In a series of dead whales washing up ashore in the past five weeks, another dead whale has washed up on the Portuguese beach north of San Francisco in Sonoma county, California. This is the 7th whale carcass that has emerged this year, measuring 28 feet long.
The cause of the death is not yet known, and park officials stated that the whale has been dead for quite a while as it was decomposing when it was discovered. California State Parks Ranger Damien Jones stated that the whale carcass did not show any signs of being hit by a ship. The Marine Mammal Centre is investigating the tissue sample of the whale, to ascertain the cause of the death.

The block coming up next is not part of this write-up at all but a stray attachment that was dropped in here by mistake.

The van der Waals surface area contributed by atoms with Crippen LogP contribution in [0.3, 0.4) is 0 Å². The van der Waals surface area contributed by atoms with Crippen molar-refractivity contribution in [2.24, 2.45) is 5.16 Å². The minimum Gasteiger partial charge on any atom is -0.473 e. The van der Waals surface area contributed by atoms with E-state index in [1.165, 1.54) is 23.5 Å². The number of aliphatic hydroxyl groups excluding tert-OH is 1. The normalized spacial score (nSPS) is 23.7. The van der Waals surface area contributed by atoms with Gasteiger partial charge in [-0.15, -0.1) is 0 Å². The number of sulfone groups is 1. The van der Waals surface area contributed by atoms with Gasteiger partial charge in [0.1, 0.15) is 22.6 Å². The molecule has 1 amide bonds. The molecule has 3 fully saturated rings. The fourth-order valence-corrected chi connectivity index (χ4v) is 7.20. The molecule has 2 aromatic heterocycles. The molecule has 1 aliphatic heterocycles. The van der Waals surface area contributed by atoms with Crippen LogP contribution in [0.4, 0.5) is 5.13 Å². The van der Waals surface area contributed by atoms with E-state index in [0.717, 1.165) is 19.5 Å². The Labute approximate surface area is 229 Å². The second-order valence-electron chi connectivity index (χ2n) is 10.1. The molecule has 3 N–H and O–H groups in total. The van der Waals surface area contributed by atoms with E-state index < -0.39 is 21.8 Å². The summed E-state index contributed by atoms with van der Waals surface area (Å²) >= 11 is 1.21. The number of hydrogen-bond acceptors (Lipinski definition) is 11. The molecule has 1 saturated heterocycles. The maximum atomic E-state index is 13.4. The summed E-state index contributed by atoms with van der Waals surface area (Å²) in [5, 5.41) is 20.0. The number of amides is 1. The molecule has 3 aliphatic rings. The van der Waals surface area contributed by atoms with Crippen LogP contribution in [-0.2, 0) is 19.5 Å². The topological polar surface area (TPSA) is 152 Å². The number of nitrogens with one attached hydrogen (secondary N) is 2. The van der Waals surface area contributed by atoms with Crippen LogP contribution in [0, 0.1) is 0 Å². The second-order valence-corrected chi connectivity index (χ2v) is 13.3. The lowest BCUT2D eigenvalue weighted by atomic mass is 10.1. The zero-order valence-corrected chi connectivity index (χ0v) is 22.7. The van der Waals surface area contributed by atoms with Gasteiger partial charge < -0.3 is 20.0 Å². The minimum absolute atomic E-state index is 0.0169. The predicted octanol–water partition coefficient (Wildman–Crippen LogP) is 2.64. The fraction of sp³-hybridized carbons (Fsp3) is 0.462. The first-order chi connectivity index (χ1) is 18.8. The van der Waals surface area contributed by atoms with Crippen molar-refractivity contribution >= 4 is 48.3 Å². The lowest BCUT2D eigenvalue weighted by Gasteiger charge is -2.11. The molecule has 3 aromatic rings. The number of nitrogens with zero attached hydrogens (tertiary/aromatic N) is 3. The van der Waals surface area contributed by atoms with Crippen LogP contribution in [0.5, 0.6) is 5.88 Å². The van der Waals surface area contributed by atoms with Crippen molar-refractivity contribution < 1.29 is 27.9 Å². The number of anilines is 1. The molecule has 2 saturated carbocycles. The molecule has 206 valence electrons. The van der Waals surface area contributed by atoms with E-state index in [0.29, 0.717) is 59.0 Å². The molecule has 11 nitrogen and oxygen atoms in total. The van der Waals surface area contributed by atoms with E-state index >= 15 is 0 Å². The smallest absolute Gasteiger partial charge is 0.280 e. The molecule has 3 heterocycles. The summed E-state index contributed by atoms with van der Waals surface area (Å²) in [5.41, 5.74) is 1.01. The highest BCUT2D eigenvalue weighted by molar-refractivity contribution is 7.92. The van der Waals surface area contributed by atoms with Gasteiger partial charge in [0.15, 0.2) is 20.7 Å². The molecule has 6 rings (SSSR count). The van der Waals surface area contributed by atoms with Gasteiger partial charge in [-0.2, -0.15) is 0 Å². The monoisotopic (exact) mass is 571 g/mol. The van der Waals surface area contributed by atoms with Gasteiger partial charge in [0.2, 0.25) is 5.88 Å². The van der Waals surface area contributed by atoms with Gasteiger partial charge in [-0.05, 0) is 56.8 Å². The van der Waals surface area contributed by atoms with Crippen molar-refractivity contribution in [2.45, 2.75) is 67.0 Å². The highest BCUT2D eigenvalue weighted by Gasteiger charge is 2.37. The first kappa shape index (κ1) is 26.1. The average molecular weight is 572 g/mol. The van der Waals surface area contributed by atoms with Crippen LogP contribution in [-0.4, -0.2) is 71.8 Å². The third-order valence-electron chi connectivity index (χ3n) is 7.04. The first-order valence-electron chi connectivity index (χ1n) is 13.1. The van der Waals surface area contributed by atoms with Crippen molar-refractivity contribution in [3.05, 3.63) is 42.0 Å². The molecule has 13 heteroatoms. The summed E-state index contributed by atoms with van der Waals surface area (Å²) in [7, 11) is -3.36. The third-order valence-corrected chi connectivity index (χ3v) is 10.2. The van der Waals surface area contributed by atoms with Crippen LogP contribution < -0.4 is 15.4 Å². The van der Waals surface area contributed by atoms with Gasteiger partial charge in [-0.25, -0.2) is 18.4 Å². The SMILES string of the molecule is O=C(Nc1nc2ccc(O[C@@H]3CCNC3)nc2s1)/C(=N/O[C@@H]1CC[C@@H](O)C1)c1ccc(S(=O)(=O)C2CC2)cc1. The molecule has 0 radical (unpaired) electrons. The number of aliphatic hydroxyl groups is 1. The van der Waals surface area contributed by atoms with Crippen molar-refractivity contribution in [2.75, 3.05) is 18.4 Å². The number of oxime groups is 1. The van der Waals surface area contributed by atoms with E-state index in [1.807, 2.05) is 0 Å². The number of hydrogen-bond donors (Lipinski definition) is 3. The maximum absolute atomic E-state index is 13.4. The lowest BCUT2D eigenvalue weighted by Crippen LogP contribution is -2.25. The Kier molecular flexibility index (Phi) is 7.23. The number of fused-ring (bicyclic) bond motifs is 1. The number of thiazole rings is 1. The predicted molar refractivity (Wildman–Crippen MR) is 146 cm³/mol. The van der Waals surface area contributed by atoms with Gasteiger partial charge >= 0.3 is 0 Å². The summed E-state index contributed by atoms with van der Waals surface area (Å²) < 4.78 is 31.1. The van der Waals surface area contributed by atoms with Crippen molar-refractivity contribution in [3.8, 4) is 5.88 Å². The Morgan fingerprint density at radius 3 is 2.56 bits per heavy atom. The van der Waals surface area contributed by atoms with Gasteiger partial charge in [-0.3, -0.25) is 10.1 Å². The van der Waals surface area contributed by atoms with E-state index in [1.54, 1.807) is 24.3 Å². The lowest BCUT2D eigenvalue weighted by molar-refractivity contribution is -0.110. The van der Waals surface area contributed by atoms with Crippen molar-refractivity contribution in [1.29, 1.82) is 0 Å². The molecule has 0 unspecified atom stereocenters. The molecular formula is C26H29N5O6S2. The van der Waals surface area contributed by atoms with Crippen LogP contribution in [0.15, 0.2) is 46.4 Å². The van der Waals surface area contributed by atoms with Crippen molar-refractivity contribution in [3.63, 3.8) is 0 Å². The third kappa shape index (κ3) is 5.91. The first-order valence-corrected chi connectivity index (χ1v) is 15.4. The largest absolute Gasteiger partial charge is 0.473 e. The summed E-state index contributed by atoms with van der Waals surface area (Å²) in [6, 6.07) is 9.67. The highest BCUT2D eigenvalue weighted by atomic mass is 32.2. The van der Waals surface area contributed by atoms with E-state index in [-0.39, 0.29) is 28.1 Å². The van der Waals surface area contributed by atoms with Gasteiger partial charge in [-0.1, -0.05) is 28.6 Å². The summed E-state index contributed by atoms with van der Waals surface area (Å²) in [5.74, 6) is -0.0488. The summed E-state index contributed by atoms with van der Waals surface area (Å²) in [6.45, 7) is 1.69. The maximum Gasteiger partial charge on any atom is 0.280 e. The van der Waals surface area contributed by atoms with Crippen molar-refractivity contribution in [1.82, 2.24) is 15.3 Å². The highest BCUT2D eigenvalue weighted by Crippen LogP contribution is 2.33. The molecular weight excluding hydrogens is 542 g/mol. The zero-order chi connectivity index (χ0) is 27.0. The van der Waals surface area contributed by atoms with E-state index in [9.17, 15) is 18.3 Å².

“Generally, we leave dead and sick animals where they are and let nature take its course,” said Jones.
Jones added that they were planning to leave the carcass waiting for the tide to take it back to the ocean. Earlier his week, another dead gray whale, measuring about 30 feet was found in Half Moon Bay near Kelly Beach. The gray whales head north after breeding, and their migration period ends in May. In the recent months, there has been many instances of dead whales washing up ashore. A dead killer whale was discovered near Fort Bragg in Mendocino County on April 18.
On April 24, two gray whale carcasses were found on Santa Cruz County beach, and a 40-foot gray was discovered in Waddell Beach. A young 23-foot dead whale found at Pajaro Dunes was found with teeth marks from a killer whale. The mammal did not have its tongue and jaw, and had died from an attack from ocra. Newborn whales travel with adults while the younger ones stay in a confined area for the whole year.